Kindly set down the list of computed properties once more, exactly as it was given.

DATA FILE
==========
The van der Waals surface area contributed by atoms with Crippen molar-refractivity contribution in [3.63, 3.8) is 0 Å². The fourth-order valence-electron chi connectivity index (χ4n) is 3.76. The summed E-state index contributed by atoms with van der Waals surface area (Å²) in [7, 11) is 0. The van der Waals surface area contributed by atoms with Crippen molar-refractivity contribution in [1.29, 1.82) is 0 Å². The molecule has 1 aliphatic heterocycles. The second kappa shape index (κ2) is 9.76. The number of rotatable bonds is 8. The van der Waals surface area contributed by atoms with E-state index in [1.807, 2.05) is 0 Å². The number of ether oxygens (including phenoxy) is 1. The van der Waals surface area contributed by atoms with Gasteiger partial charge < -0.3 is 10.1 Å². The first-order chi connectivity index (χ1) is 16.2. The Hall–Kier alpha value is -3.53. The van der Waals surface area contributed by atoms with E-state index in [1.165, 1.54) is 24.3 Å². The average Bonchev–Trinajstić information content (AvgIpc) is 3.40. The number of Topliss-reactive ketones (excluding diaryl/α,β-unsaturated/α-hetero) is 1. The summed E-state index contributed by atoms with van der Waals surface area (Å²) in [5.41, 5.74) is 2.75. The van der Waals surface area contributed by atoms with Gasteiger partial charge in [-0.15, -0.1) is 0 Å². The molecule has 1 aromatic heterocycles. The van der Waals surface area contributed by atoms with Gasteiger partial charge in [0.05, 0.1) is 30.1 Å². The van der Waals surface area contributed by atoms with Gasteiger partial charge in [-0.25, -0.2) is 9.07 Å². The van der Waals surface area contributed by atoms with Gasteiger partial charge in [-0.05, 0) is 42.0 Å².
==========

The van der Waals surface area contributed by atoms with Crippen molar-refractivity contribution in [3.63, 3.8) is 0 Å². The fourth-order valence-electron chi connectivity index (χ4n) is 3.76. The summed E-state index contributed by atoms with van der Waals surface area (Å²) in [7, 11) is 0. The van der Waals surface area contributed by atoms with Crippen molar-refractivity contribution in [1.29, 1.82) is 0 Å². The molecule has 1 aliphatic heterocycles. The second kappa shape index (κ2) is 9.76. The number of rotatable bonds is 8. The van der Waals surface area contributed by atoms with E-state index in [1.807, 2.05) is 0 Å². The number of ether oxygens (including phenoxy) is 1. The van der Waals surface area contributed by atoms with Gasteiger partial charge < -0.3 is 10.1 Å². The first-order chi connectivity index (χ1) is 16.2. The Hall–Kier alpha value is -3.53. The van der Waals surface area contributed by atoms with E-state index in [1.165, 1.54) is 24.3 Å². The average Bonchev–Trinajstić information content (AvgIpc) is 3.40. The number of Topliss-reactive ketones (excluding diaryl/α,β-unsaturated/α-hetero) is 1. The summed E-state index contributed by atoms with van der Waals surface area (Å²) in [5.41, 5.74) is 2.75. The van der Waals surface area contributed by atoms with Gasteiger partial charge in [-0.15, -0.1) is 0 Å². The molecule has 1 aromatic heterocycles. The van der Waals surface area contributed by atoms with Gasteiger partial charge in [0.05, 0.1) is 30.1 Å². The van der Waals surface area contributed by atoms with Gasteiger partial charge in [-0.25, -0.2) is 9.07 Å². The van der Waals surface area contributed by atoms with Gasteiger partial charge in [-0.05, 0) is 42.0 Å².